*Editor’s note: As of 6 p.m., neither side has agreed to a contract, and the strike continues.
(CBS4) – Saturday marked day 4 of the ongoing King Soopers strike in Colorado after the company and the UFCW Local 7 met and “made little progress.”
Several local organizations are standing in solidarity with those on the picket lines.
The Party for Socialism and Liberation of Denver is one of several groups in the state in unity with the UFCW Local 7 union workers on strike asking for better pay and more safety precautions such as pandemic hazard pay.
“We’re here to support these workers who have been so essential in the pandemic,” said Lillian House with the Party for Socialism and Liberation. “They’ve done it with not a lot of protection and not a lot of support, and now they’re facing their benefits being downgraded, healthcare being downgraded. You know, as a community who really depends on grocery workers, we have to stand with them and say ‘we’re not going to allow that.'”
Last week, King Soopers President Joe Kelley told CBS4 they increased wage benefits in their last and best offer.
“We increased the wages from $148 million to $170 million and that’s one addition to the health and welfare medical plan that we have on the table which is a solid plan and they also have a pension,” he said.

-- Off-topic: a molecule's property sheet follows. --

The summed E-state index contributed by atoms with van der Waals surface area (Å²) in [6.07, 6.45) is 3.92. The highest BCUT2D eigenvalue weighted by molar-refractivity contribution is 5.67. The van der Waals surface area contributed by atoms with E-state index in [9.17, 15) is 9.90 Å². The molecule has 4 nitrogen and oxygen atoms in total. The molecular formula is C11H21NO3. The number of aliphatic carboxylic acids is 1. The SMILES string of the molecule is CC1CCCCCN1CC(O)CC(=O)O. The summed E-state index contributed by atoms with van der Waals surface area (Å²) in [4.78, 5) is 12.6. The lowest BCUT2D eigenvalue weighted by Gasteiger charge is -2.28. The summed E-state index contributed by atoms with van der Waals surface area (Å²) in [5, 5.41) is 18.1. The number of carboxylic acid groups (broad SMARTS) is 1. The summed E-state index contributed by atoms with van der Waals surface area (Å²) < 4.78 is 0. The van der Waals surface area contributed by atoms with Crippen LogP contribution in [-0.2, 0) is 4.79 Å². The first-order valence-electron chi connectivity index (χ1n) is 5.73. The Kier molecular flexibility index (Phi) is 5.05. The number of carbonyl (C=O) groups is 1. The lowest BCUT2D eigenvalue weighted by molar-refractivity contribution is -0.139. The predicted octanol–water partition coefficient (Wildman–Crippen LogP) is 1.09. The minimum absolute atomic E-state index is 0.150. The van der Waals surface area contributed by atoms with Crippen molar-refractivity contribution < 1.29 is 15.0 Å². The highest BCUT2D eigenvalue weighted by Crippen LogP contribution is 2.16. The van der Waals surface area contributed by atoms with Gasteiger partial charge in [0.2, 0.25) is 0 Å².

The company also shared the graphic below on Jan. 15 with the goal of being transparent:
UFCW Local 7 President Kim Cordova told CBS4, “They’ve only shown them [employees] a wage sheet. They’re not showing them the concessions where they have in their proposal that they could pull the wages backwards and so while they’re telling the company, our communities, the media, that they’re offering $170 million worth of wages, if their competitors offer less money than the contracts these workers vote on, would be reduced to a lower contract.”
James Bourcy has worked at the King Soopers off of Corona and 9th for eight years. He said he hasn’t made a livable wage since he’s been with the company.
“We can’t afford to support a family, we can’t afford to buy a car, we can’t afford to fix our teeth, while they are making record profits,” said Bourcy.
On Saturday, negotiations continued between company representatives and the union, but no deal was reached. A King Soopers spokesperson said in a statement, “the company hopes that they will come to the table ready to make progress and do what’s in the best interest of their members.”
In a statement, the president of King Soopers Joe Kelley said “the UFCW continues to distribute fear over facts that only creates uncertainty for everyone. our associates deserve to have their voices heard and the opportunity to vote on what’s best for them and their families- let them vote.”
Bourcy said he and his co-workers will continue to strike until their demands are met.
“This is corporate greed at its height,” said Bourcy. “And they need to start paying their employees fairly and justly.